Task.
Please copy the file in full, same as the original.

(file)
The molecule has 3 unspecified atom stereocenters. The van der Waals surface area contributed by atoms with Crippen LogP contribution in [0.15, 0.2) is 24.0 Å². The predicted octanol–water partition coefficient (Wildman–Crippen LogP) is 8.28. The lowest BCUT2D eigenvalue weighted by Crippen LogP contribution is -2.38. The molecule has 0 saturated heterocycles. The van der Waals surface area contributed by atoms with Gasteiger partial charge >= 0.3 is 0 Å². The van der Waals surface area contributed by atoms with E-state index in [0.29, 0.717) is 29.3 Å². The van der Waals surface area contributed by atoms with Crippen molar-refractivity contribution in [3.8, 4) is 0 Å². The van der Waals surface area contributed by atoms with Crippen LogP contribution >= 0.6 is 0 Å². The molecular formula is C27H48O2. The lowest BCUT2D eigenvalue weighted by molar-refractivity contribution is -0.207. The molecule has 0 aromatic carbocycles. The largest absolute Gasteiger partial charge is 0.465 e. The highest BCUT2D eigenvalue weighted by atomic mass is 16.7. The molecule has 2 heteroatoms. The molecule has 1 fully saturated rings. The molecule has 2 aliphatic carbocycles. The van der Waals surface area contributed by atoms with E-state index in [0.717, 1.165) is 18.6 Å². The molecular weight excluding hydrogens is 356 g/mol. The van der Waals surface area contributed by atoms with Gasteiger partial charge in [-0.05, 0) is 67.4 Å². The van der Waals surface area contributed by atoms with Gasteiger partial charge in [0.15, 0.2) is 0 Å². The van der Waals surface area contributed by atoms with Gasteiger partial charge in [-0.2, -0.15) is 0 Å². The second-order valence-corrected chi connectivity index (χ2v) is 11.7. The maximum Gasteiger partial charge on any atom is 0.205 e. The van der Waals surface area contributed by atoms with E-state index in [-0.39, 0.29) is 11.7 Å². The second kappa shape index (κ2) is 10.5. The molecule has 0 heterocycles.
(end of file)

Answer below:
The molecule has 3 unspecified atom stereocenters. The van der Waals surface area contributed by atoms with Crippen LogP contribution in [0.15, 0.2) is 24.0 Å². The predicted octanol–water partition coefficient (Wildman–Crippen LogP) is 8.28. The lowest BCUT2D eigenvalue weighted by Crippen LogP contribution is -2.38. The molecule has 0 saturated heterocycles. The van der Waals surface area contributed by atoms with Gasteiger partial charge >= 0.3 is 0 Å². The van der Waals surface area contributed by atoms with E-state index in [0.29, 0.717) is 29.3 Å². The van der Waals surface area contributed by atoms with Crippen molar-refractivity contribution in [3.8, 4) is 0 Å². The van der Waals surface area contributed by atoms with Crippen LogP contribution >= 0.6 is 0 Å². The molecular formula is C27H48O2. The lowest BCUT2D eigenvalue weighted by molar-refractivity contribution is -0.207. The molecule has 0 aromatic carbocycles. The largest absolute Gasteiger partial charge is 0.465 e. The highest BCUT2D eigenvalue weighted by atomic mass is 16.7. The molecule has 2 heteroatoms. The molecule has 1 fully saturated rings. The molecule has 2 aliphatic carbocycles. The van der Waals surface area contributed by atoms with E-state index in [0.717, 1.165) is 18.6 Å². The molecular weight excluding hydrogens is 356 g/mol. The van der Waals surface area contributed by atoms with Gasteiger partial charge in [-0.05, 0) is 67.4 Å². The van der Waals surface area contributed by atoms with Gasteiger partial charge in [0.15, 0.2) is 0 Å². The van der Waals surface area contributed by atoms with Gasteiger partial charge in [-0.2, -0.15) is 0 Å². The second-order valence-corrected chi connectivity index (χ2v) is 11.7. The maximum Gasteiger partial charge on any atom is 0.205 e. The van der Waals surface area contributed by atoms with E-state index in [-0.39, 0.29) is 11.7 Å². The second kappa shape index (κ2) is 10.5. The molecule has 0 heterocycles.